The concept places importance on “Observations, Feelings, Needs and Requests” as against importance to “Judgement, Thoughts, Strategies and Demands”. In the workplace, NVC aims to develop, through an emotional vocabulary, effective interpersonal skills to improve workplace morale, better teamwork and conflict resolution. The key concept here is that underlying emotional needs are paramount over anything else in any communication and if that is identified the conversation can shift to how the need can be expressed, acknowledged and eventually met. Empathy, both for the self and others, forms a big part of NVC. This key understanding if skilfully incorporated in business settings can greatly enhance the outcome of any discussion. NVC over the years has also developed effective tools of conversation that can be taught to managers through coaching.
A framework for use of Artificial Intelligence in negotiations
Coming back the area of business negotiations, the requirement of the second dimension of the 3D framework, called deal-design, is having the ability to understand what lies below stated or visible positions of the negotiation parties. Understanding of the real need helps in the development of effective strategies instead of getting stuck with discussions on value. Many times the value being discussed is just a manifestation of, or a number being put to, an underlying need. Incorporating the skills of NVC in business negotiations can greatly enhance the value of the deal and ensure that the parties do not let money lying on the table. Organizations have been training their managers on NVC for many years now. It should not be very difficult and measure its effectiveness if the correct research tools are deployed.
If we were to take this discussion one level further, then the next question to be asked is, if in the future it would be possible to teach machines, negotiation skills that involve empathy and capabilities that involve an understanding of human needs and values? There have been many discussions about the use of Artificial Intelligence in negotiations but here the challenge is to teach machines concepts beyond those of price and value and give it the ability to understand the entire canvas incorporating hard data like market intelligence and soft data like human emotions. Therefore the discussion here is about Artificial Emotional Intelligence and not just Artificial Intelligence.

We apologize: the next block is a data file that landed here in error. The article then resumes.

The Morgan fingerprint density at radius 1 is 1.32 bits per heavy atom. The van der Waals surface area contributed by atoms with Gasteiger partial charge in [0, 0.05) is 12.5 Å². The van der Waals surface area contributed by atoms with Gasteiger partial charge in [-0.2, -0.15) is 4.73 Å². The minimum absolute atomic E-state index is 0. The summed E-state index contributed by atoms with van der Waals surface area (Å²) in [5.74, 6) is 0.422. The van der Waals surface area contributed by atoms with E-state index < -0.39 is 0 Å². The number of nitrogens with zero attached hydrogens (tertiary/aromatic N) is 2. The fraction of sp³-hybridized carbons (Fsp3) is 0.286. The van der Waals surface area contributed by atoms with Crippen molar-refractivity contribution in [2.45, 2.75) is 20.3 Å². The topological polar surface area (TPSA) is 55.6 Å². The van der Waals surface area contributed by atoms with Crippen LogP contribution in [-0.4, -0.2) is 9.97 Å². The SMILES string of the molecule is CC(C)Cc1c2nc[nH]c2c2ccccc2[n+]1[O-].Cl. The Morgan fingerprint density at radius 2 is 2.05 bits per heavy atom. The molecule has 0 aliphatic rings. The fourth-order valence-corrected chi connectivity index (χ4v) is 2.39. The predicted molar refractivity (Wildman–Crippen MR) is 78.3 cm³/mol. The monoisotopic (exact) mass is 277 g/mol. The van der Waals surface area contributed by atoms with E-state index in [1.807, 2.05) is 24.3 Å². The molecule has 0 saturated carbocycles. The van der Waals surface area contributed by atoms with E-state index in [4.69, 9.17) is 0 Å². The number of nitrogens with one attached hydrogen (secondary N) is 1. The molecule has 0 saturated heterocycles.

One piece of the puzzle would involve picking up human signals on the negotiating table. Signals that help the machine gauge the mood or the emotional state of the human based on inputs such as gestures, facial expressions, and tone of voice etc. AI would need to keep on developing emotionally intelligent interfaces. Voice and facial reaction recognition technologies and their databases will help here. The above technologies can surely assist in monitoring, recording and also improve customer experience. But the emotionally intelligent machine alone would not be able to contribute to the negotiating process. It has augmented it with market and price data and the ability to process it in order to be an effective negotiating machine. Even then, these technologies will assist only at a very tactical level. At the negotiating table or what we can call the first dimension of negotiation.
Machines do have an advantage in their ability to churn huge amount of data, which they can use to run predictive analytics on the values, beliefs and emotional needs of the negotiators. One does not have to strain the mind too much to imagine what the possible sources of such data could be. Combine this knowledge with the financial tools of unlocking value in business deals and a whole new universe of the second dimension of negotiation opens up.
Creating the third dimension of the architecture of a multi-party negotiation should be relatively the easy part for the machine. A simulation algorithm using game theory can possibly solve the problem.
If machines can combine the capabilities it is acquiring in emotional intelligence with a framework for business negotiations and non-violent communication, it would be one quantum leap for the subject. It can then be said that we have learned to negotiate in ‘The fourth dimension’, that of Artificial Emotional Intelligence.’